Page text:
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The East African : Nov 17th 2014
The EastAfrican NEWS NOVEMBER 15-21,2014 COUNTDOWN TO EAST AFRICAN COMMUNITY MONETARY UNION Central banks agree on forex reserve ratio Each count≥y should always have enough dolla≥s to buy 4.5 months’ wo≥th of impo≥ts By CHRISTABEL LIGAMI Special Correspondent E ast African Community partner states have re- duced the stock of foreign exchange that central banks need to keep in a countdown to the ambitious launch of the East African dollar in less than a decade. EAC central bank gover- nors agreed during their Sectoral Council meeting in Nairobi two weeks ago that each country should all the time have enough dollars to buy 4.5 months’ worth of imports, yielding to pressure from Kenya, which felt the initial proposal of six months would hurt economies seeking to promote exports. “We are going to the eco- nomic convergence stage of the Protocol on the East African Monetary Union (EAMU) and this is a comfortable rate that can be maintained by all the partner states,” said Eliazar Muga, senior assistant director of economic affairs at Kenya’s Ministry of East African Affairs, Commerce and Tourism. Qualifying criteria The money men have been searching for consensus on the qualifying criteria for the Monetary Union, which will culminate in the launch of a single currency. Questions on the independence of central banks also hampered the ratification of the EAMU Protocol by some members, but the governors have now agreed that the monetary authorities will retain the national policy-making role. The import cover, as the forex reserve is known, indicates how well an economy can pay its foreign trade partners for supplies, and influences the stability of the currency. If it is high, the currency tends to strengthen, making exports expensive and imports cheaper. For East African econo- mies, which are net importers, the challenge is to balance the interests of agricultural producers that rely on exports and other sectors of the economy that depend on imported oil, machinery and intermediate goods in industrial processes. “A common dollar reserve rency. Kenya, Uganda and Tanza- nia have shillings as their national currency. Mr Osoro said ordinarily, bigger economies like Kenya would have lower import covers but the EAC benchmark had been arrived at with regard to the combined economy of the five East Africa partner states. IMF requirements A Monetary Policy Com- THE LOCAL ANGLE FOR EAC GOVTS: A Bill establishing the East African Monetary Institute is due for circulation to member states for negotiations by central banks on common monetary and exchange rate operations. This will lead to the publication of reference exchange rates between the East African dollar, national currencies of members states and those of other countries. will help the partners reach an indicative exchange rate among the region’s currencies, which would be applied in a monetary union,” said Jared Osoro, director of the Kenya Bankers Association Centre for Research on Financial Markets and Policy. The agreement on the im- port cover is the second major step towards establishing the single currency after the governors agreed last year on establishing an East Africa Payment System that is already operational. However, other convergence criteria, such as inflation, fiscal deficits and debt to GDP ratios are still under discussion. The payment system and the single currency are expected to reduce the cost of “This level of foreign exchange reserves is considered adequate to cushion against short-term shocks.” Central Bank of Kenya governor Njuguna Ndung’u The road map for issuance of the new currency will be developed by March 2015, the central bank governors resolved. FOR THE PUBLIC: The EAMU protocol provides for a stabilisation facility for shocks arising from external factors such as the 2008 economic crisis or a sharp surge in international oil prices. currency conversion across the region and eliminate risks to cross-border investments that arise from volatility in exchange rates. The EAC partners had for two years differed on the regional Monetary Policy Committee requirement that each country should have enough hard currency to cover at least six months of imports. Kenya had initially pushed for a four-month import cover for each country while Uganda and Tanzania wanted an import cover of not less than six months. Levels of reserves Currently, Kenya has enough forex reserves to cover 4.6 months and Tanzania 4.4 months worth of imports, the same level as Uganda. The International Mon- etary Fund requires that the reserves be either in dollars or gold but the EAC has settled on the dollar because it is already widely accepted as the indicator exchange rates in the region, including Rwanda and Burundi where the franc is the national cur- For EA economies, which are net importers, the challenge is to balance the interests of agricultural producers that rely on exports and other sectors of the economy mittee statement released 10 days ago showed that the Central Bank of Kenya had foreign exchange reserves of $7.1 billion or an equivalent of 4.64 months of import cover at the end of last month. The build up from $6.377 billion equivalent to 4.21 months of import cover at the beginning of September 2014 was attributed to utilisation of the proceeds of the $2 billion sovereign bond floated by the government in June. “This level of foreign ex- change reserves is considered adequate to cushion the foreign exchange market against short-term shocks,” CBK Governor Njuguna Ndung’u said on November 4 when announcing that the Central Bank Rate will remain at 8.5 per cent. The Bank of Uganda (BoU) said recently that it had forex reserves equivalent to 4.4 months of imports, the highest level since the 2008 global financial crisis. “The stock of Uganda’s for- eign exchange reserves at the end of February 2014 amounted to $3.276 billion, which is an increase from $2.046 billion at the end of November 2013,” the executive director of research at BoU, Dr Adam Mugume, told the Daily Monitor in an interview. Tanzania’s foreign ex- change reserves reached $4.53 billion in the year to August, which was about 4.4 months of import cover, slightly lower than $4.56 billion a year ago. The International Mon- etary Fund requires developing countries to have foreign exchange reserve that can cover at least three months of imports. 5 INVITATION TO TENDER Kenya Institute of Bankers Strategic Capacity Assessment The Kenya Institute of Bankers (KIB) jointly with FSD Africa (FSDA), wish to identify and contract a consultancy firm to carry out a strategic capacity assessment of the institute and its training programmes in banking and financial services. KIB is a membership-based organization made up of corporate and individual members. It currently has 47 banks as corporate members with their employees as individual members. Some of the member and non-member banks have over 288 branches in the East African Community, South Sudan and the rest of Africa. KIB has a governing Council represented by corporate members from the banking and finance Sector. FSDA, a financial sector deepening trust, aims to support financial sector development across the African continent by encouraging skills development, transfer of knowledge (e.g. research, business models, policy approaches etc.) across borders, and by building the capacity of financial systems in other ways. Supporting the development of wellfunctioning credit markets development is a priority for FSDA. The primary purpose of the consultancy is to: • Carry out an institutional capacity assessment of KIB in light of its institutional re-engineering and demand from financial industry. This should include identification of areas of vulnerability and specific recommendations on how these can be solved; • Consider KIB’s future role, proposing an imaginative vision for the institution that is both consistent with its current mandate and realistic in light of the resources that are likely to be available to it within reasonable expectations; • Establish the relevance of KIB’s current education and training programmes to the skills needs of the banking industry! Does KIB’s programme meet the skills needs of the Industry? If not, establish the skills needs of the industry and make recommendations on what KIB should do to meet the needs of the industry. • Make recommendations of how KIB could strengthen capacity to meet its current and future needs with particular focus on enhancing its role as an examining and accreditation body; • Propose a road map for the capacity strengthening process including monitoring indicators. Your proposal should contain: • Names and CVs (maximum 3 sides of A4 paper each) of lead consultant (s) including qualifications and relevant experience in providing the kind of assessment required and an outline of team structure. • A summary of your/your firm’s experience in providing the kind of analysis called for in the terms of reference. • A description of your understanding of the role of the Consultants as outlined in the terms of reference. • A description of how you/your firm intend to fulfil the Services within the suggested timeline. • A financial proposal- an estimated budget for both professional fees and reimbursable expenses. Your proposal which should not exceed 10 sides of A4 (font size 11), excluding CVs, company brochures etc. should be sent to firstname.lastname@example.org under a subject line reading ‘Invitation to tender: KIB strategic capacity assessment’. Detailed terms of reference can be obtained from FSD Africa’s website www.fsdafrica.org/ opportunities. We encourage you to be fully conversant with all of the requirements of the terms of reference before developing your proposal. Proposals must be received by FSD Africa no later than 1200 (EAT), Friday 5th December, 2014.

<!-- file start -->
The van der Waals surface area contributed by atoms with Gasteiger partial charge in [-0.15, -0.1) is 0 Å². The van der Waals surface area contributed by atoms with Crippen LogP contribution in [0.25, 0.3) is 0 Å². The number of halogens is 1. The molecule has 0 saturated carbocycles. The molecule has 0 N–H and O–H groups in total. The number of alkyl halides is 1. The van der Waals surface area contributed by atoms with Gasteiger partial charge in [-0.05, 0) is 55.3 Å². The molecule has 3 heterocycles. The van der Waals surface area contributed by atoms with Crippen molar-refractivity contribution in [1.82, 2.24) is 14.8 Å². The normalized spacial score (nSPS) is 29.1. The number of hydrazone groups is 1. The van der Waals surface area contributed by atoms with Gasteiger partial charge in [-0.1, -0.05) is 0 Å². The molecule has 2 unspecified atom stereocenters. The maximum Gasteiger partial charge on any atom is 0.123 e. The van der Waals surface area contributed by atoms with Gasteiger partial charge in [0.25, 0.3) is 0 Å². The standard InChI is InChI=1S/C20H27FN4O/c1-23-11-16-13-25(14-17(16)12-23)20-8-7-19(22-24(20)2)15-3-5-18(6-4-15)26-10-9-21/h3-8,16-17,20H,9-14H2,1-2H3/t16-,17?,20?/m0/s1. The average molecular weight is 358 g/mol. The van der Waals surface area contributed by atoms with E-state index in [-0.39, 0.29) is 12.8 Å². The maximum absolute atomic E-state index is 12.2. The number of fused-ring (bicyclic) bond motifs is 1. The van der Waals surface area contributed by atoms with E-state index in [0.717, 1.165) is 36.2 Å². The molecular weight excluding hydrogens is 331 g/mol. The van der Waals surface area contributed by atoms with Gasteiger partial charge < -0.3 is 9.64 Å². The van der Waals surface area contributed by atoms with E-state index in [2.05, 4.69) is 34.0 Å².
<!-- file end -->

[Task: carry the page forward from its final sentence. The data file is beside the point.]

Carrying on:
Nov 10th 2014
Nov 24th 2014